Making Physiology Happen


April 2018: Conditioned Response

iWorx Systems, Inc.
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Featured Experiment

Conditioned Response

Conditioned and unconditioned responses are psychological behaviors that result from specific stimuli.

An unconditioned response is a behavior that occurs naturally due to a given stimulus. A stimulus prompts a conditioned response only when someone has come to associate that stimulus with another stimulus.

For example, when a person slaps their arm when being bitten by an insect, the slap is an unconditioned response.

After hearing a mosquito buzzing every time the person is bitten, he or she may slap their arm or the air around them every time the buzz sound is heard. This is a conditioned response because it occurs after the individual learns to associate the buzzing with an insect bite, it does not occur spontaneously.

Psychologists distinguish between conditioned and unconditioned responses to explain classical conditioning, a type of learning. This is the type of conditioning made famous by Pavlov’s experiments with dogs. During the 1890s, Russian physiologist, Ivan Pavlov was looking at salivation in dogs in response to being fed when he noticed that his dogs would begin to salivate whenever he or an associate entered the room, even when not bringing them food.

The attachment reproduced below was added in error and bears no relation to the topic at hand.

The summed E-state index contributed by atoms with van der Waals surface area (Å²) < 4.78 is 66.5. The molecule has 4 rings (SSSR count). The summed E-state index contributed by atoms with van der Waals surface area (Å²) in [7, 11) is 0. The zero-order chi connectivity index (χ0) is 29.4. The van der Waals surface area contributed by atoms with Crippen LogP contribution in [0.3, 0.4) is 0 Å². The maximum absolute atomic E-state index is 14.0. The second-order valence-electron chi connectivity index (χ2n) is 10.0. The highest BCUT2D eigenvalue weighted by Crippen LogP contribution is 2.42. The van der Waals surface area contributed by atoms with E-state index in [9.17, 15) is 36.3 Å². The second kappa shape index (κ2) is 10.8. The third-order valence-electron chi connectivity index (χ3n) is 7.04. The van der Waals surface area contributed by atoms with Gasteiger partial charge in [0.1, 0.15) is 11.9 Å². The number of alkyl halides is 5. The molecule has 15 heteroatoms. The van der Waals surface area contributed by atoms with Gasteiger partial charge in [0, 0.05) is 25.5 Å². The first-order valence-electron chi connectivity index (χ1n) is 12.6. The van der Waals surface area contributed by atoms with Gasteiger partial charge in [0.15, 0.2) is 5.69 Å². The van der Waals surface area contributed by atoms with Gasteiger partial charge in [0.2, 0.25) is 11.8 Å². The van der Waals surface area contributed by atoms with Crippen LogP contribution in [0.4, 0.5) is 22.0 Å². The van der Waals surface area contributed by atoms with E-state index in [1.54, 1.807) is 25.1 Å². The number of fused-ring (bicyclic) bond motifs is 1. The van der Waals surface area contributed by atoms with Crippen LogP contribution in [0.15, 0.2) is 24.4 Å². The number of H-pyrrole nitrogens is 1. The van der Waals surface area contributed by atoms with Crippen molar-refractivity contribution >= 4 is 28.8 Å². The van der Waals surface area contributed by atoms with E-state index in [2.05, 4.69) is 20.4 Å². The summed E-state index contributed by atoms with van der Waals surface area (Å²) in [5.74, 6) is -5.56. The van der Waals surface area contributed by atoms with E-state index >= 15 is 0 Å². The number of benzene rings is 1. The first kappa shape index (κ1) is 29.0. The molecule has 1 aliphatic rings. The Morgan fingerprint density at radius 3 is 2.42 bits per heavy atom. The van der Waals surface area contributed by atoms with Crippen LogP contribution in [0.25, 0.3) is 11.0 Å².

Pavlov started from the idea that there are some things that a dog does not need to learn; dogs don’t learn to salivate whenever they see food. This reflex is “hard-wired” into the dog, it is an unconditioned response (a stimulus-response connection that required no learning). Pavlov discovered that any object or event which the dogs learned to associate with food (such as the lab assistant, or just opening the door at dinner time) would trigger the same response. This has become known as a conditioned response, because what had happened was that the neutral stimulus (the lab assistant or the door opening) had become associated with an unconditioned stimulus (the food).

In this lab you will study the time taken between a stimulus and the response. These reaction time measurements will be made from an individual shown a neutral visual stimulus and then to that same neutral stimulus when a small shock is applied IF the reaction is not fast enough.

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Add the Response Pad to your Physiology Kit.: RPD-400